Over the past several decades, American foreign policy towards China has been primarily economic in nature. In 1979, we granted Most Favored Nation trading status with China, and in 2001, China became a member of the World Trade Organization. For years, the theory has been that China will reform government dominance and communist tendencies with increased access to global markets. Our leaders have believed that open market access would permeate the Chinese culture with greater personal freedoms and liberties.
Unfortunately, the outcome of continuous and unrestricted market access has not yielded the intended results. China remains a significant human rights abuser, censoring everything from news and journalism to religious freedom, women’s rights, and political dissidence.
Furthermore, China has used the economic benefits of global market access to blatantly undermine international adversaries through cyberespionage, corporate IP theft, market manipulation, illegal naval expansion, and the significant development of domestic military capabilities.
When I hosted Dr. Henry Kissinger for a speech in Charlotte in 1991, he contrasted Russia and China, with Russia being an outward expansionist regime and China being still relatively unengaged in the world. Today, however, through the favor of economic expansion granted in large part by the United States, China has aggressive visions to expand its global footprint across multiple continents. Through economic expansion, China has emerged from its reclusive traditions to become a major economic and military power.
China has built its economy from a $300 billion GDP in 1985 to over $11 trillion today. This is largely a result of the theory that open markets would transform culture.
As a member of the Congressional Executive Committee on China, I have heard scores of testimony from victims who detail the continued egregious violations of human rights, religious liberties, and freedoms of conscience by the Chinese government – proving our original economic theories wrong.
Hope for a culture change in China has been diminished by the dominance of the Communist Party and their underlying vision to stay in power and suppress their citizens. With this in mind, the United States must shift its foreign policy towards China and use our various economic resources to compel the Chinese government and force change. We must impose a severe price on China to change their mindset.
Today, China pursues their economic and expansionist interests seemingly unchecked. For example, Chinese investment in the United States has skyrocketed, growing from approximately $4.6 billion in 2010 to $45.6 billion in 2016. Many of these investments come from state-sponsored firms and strategically target our critical and financial infrastructure, as well as American start-up companies who produce emerging foundational technologies with broad military applications.
One way we can counter strategic Chinese economic warfare is to strengthen our export control laws and rules associated with the Committee on Foreign Investment in the United States (CFIUS). Through denying market access to Chinese state-sponsored firms, we can more effectively leverage government action, particularly related to human rights and North Korea. The key to compelling change in North Korea is through imposing serious economic penalties on the Chinese government for providing material and political support to the oppressive Korean regime.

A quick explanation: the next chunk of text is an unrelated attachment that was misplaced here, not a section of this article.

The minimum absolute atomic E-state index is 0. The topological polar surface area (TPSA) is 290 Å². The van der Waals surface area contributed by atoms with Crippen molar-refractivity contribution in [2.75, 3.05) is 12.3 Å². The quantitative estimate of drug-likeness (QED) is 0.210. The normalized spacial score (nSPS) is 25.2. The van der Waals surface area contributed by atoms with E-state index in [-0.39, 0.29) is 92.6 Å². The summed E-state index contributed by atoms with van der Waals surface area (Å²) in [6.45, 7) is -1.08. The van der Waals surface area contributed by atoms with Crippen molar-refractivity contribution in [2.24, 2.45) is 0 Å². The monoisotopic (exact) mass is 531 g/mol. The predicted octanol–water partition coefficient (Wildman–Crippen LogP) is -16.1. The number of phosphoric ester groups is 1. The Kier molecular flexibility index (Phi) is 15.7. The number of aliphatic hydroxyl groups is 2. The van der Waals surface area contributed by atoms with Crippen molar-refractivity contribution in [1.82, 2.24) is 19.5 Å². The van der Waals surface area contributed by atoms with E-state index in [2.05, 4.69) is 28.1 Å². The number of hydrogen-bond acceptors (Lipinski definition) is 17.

We must approach every action and every economic transaction with China as directly related to Chinese support for North Korea, Chinese abuse of human rights, Chinese cyberespionage, and Chinese military development.
Over the past several years, through multiple Congressional letters co-signed by dozens of my colleagues, I have fought for heightened government scrutiny over various Chinese state-sponsored transactions, both domestic and abroad.
Our efforts led to an unprecedented economic penalty imposed on the ZTE Corporation for selling embargoed technologies to Iran in 2012.
We have raised public concerns related to Chinese state-sponsored attempts to purchase American financial institutions, including the Chicago Stock Exchange and MoneyGram. Additionally, we have analyzed global Chinese efforts to invest in semiconductor technologies and have targeted certain transactions that will disrupt our Defense Department’s supply chain for critical military applications.
As our government moves forward with China, we must consider policies that impose a strategic disadvantage to the Chinese economy.
Our policies must include efforts to sanction Chinese officials who engage in cyberespionage or human rights abuses and Chinese entities that provide critical or financial services to North Korea.
Further, we must consider punitive action against Chinese trade-based money laundering, as well as money laundering that emerges from Macau.
As China continues to modernize its military and emphasize capabilities intended to disrupt and challenge the United States, our government must respond by using our strong markets, economy, and trade policies to compel immediate action by the Chinese government.
America has a choice. We can have prescriptive economic and trade policies with China – including tariffs, sanctions, improved export control laws, and strong CFIUS review authorities – or we can continue to allow them to advance their human rights abuses, execute massive corporate theft and cyberespionage operations, and deliver material support for North Korea.